How one area beef producer went farm-to-table, and sales skyrocketed

Emma Butler of J&E Meats just north of Thamesville are doing a roaring business selling their beef directly to customers online and in a small freezer lined store at their property southwest of London, Ont. Photograph taken on Tuesday February 1, 2022. Mike Hensen/The London Free Press

By Calvi Leon, Local Journalism Initiative London Free Press




Emma and Josh Butler, who raise cattle near Chatham, ditched the middleman years ago. Now, their farm-to-table business is booming amid the pandemic with beef sales up four-fold in only one year.

“When we started to put the numbers on paper and really look at this thing, it’s just astronomical,” Emma Butler said of the couple’s spike in sales from 2020 to 2021.

Full-time farmers and parents, the Butlers own J&E Meats Inc. in Croton. They raise cattle on their more than 1,000 acres and sell not the usual way, but directly to customers online and through a store on their farm.

The freezer-sale approach isn’t unusual in Southwestern Ontario, home to the lion’s share of Ontario’s beef belt, but it’s dwarfed by the common practice of farmers sending cattle to auction barns where meat-packing companies buy the animals in large numbers.

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The Butlers started their farm-to-table business in 2018 and opened their shop a year later, just in time to cash in on the pandemic-fueled growth in conscientious consumers turning to more sustainable options amid changes in the global supply chain and the buy-local movement.

“We do everything,” Butler said. “There’s no middleman with us, which gives us a lot of internal control. I’m not relying on a supplier to bring me X, Y, Z. I really rely on myself and my husband and our abilities to work together.”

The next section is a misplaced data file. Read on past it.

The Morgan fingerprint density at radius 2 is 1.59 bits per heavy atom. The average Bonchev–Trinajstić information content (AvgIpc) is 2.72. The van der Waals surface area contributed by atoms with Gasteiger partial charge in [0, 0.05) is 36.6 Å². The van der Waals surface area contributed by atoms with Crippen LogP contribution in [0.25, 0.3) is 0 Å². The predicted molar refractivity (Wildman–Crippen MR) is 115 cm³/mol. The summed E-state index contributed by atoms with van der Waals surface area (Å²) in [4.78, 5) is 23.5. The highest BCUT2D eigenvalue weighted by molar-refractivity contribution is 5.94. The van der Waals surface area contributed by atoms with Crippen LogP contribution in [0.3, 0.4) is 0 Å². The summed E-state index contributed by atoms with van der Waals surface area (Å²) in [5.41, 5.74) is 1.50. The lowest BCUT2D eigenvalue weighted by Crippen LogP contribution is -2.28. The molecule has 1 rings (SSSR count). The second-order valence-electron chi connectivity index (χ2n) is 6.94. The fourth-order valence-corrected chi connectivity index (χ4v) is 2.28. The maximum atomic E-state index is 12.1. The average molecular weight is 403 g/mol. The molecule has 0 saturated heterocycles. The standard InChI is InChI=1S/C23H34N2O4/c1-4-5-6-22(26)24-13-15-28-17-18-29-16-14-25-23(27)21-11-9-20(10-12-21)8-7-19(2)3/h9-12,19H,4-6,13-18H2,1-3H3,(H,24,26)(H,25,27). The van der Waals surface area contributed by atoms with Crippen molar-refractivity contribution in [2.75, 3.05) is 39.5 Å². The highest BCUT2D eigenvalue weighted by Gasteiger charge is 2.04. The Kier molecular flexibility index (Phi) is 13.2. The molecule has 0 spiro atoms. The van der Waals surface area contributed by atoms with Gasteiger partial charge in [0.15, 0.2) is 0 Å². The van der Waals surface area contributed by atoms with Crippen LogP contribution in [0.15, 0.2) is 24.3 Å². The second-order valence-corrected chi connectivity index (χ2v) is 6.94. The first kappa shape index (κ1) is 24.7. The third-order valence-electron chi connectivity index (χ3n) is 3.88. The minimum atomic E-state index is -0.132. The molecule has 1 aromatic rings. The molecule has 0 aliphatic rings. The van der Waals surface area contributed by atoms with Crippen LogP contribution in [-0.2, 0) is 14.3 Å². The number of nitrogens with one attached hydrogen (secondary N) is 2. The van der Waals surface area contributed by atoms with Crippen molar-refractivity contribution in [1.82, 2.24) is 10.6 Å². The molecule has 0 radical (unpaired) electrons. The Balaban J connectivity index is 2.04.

Third-generation farmers, the Butlers raise their cattle and sheep and grow the crops to feed the animals. They also haul their cattle to a local abattoir, where the meat is harvested, cut and wrapped.

“We are the whole thing, from start to finish,” Butler said.

While the pandemic has given their business a boost, Butler said it isn’t just about selling packaged products: The couple also wants customers to know what, and who, are behind the protein on their plates.

“We want to provide customers with that farm-to-table story and really tell them the journey of their food, how it gets there, how it’s raised and who raises it.”

During the pandemic, that’s meant beefing up advertising on Instagram and Facebook, serving customers information about their products and life on the farm. In some cases, it also means changing people’s expectations of what the everyday farmer looks like, said Butler.

“Not many people are prepared to see a blonde with bright red lipstick and glittery eyeshadow jump out of a tractor, but I do it,” she said.

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“What people think of when they think of a farmer is not somebody like me, which is sort of one of the reasons I put my face on the billboard of our business . . . (to show) it’s not an old man with a pitchfork anymore. It is lots of people and lots of faces.”

More beef farmers have adopted the farm-to-table approach in recent years, said John Baker, who heads a joint marketing committee of Beef Farmers of Ontario and the Ontario Cattle Feeders’ Association.

“There’s a real market opportunity (there),” he said.

But the direct-to-consumer model also has its challenges, including accessing a meat processor, connecting with customers and being able to sell all cuts of beef, not just the ones people want most.

“It’s very challenging to be able to do everything in a vertically integrated method,” said Baker.

At J&E Meats, larger packages with various cuts have recently been a boon for customers looking to stock up, Butler said. That’s on top of their other choices, free of hormones and antibiotics.

When she’s not behind the counter serving customers, Butler delivers meat products directly to their door in Chatham-Kent and four nearby counties.

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The farm store operates only on Fridays and Saturdays, but customers can order online any time. The Butlers eventually hope to expand their store hours with hired help.

“I need, like, 1,000 people to help me,” Butler quipped.

Butler said the business growth also means improving its sustainability, a top priority at their farm.

“It’s so amazing to see: Here we are, four years later, and we’re still holding true to the core values that we developed back then,” she said. “For us, it’s been an incredible time of growth and learning.”

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